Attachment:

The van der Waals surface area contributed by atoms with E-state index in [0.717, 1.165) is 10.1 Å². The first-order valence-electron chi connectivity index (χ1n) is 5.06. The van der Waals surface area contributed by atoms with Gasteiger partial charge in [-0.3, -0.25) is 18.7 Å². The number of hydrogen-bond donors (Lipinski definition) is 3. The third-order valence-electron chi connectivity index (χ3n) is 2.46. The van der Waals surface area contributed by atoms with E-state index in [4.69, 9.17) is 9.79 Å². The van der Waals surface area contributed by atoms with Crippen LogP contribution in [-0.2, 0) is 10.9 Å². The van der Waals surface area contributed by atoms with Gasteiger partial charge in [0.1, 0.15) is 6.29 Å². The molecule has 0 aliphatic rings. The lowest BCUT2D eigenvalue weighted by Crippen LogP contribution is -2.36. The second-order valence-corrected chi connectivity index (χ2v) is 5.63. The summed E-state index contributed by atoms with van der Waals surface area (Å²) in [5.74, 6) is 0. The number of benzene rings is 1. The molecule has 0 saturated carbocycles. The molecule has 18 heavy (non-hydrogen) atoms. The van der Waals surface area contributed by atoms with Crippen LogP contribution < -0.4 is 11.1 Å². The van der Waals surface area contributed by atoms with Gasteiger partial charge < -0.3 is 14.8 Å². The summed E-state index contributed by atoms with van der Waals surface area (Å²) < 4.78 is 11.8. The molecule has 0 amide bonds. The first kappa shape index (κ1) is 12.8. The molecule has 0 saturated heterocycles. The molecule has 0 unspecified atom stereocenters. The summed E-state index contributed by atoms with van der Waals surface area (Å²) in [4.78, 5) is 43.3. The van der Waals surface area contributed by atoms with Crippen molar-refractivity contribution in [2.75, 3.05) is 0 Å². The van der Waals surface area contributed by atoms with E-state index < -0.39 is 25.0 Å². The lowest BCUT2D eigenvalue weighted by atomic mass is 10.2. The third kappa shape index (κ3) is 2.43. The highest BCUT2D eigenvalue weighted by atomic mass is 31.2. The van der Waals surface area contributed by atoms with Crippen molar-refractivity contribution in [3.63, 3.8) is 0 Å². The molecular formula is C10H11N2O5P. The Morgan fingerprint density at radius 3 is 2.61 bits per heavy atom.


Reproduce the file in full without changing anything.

The van der Waals surface area contributed by atoms with E-state index in [0.717, 1.165) is 10.1 Å². The first-order valence-electron chi connectivity index (χ1n) is 5.06. The van der Waals surface area contributed by atoms with Gasteiger partial charge in [-0.3, -0.25) is 18.7 Å². The number of hydrogen-bond donors (Lipinski definition) is 3. The third-order valence-electron chi connectivity index (χ3n) is 2.46. The van der Waals surface area contributed by atoms with E-state index in [4.69, 9.17) is 9.79 Å². The van der Waals surface area contributed by atoms with Crippen LogP contribution in [-0.2, 0) is 10.9 Å². The van der Waals surface area contributed by atoms with Gasteiger partial charge in [0.1, 0.15) is 6.29 Å². The molecule has 0 aliphatic rings. The lowest BCUT2D eigenvalue weighted by Crippen LogP contribution is -2.36. The second-order valence-corrected chi connectivity index (χ2v) is 5.63. The summed E-state index contributed by atoms with van der Waals surface area (Å²) in [5.74, 6) is 0. The number of benzene rings is 1. The molecule has 0 saturated carbocycles. The molecule has 18 heavy (non-hydrogen) atoms. The van der Waals surface area contributed by atoms with Crippen LogP contribution < -0.4 is 11.1 Å². The van der Waals surface area contributed by atoms with Gasteiger partial charge < -0.3 is 14.8 Å². The summed E-state index contributed by atoms with van der Waals surface area (Å²) < 4.78 is 11.8. The molecule has 0 amide bonds. The first kappa shape index (κ1) is 12.8. The molecule has 0 saturated heterocycles. The molecule has 0 unspecified atom stereocenters. The summed E-state index contributed by atoms with van der Waals surface area (Å²) in [4.78, 5) is 43.3. The van der Waals surface area contributed by atoms with Crippen molar-refractivity contribution in [2.75, 3.05) is 0 Å². The van der Waals surface area contributed by atoms with E-state index < -0.39 is 25.0 Å². The lowest BCUT2D eigenvalue weighted by atomic mass is 10.2. The third kappa shape index (κ3) is 2.43. The highest BCUT2D eigenvalue weighted by atomic mass is 31.2. The van der Waals surface area contributed by atoms with Crippen molar-refractivity contribution in [3.63, 3.8) is 0 Å². The molecular formula is C10H11N2O5P. The Morgan fingerprint density at radius 3 is 2.61 bits per heavy atom.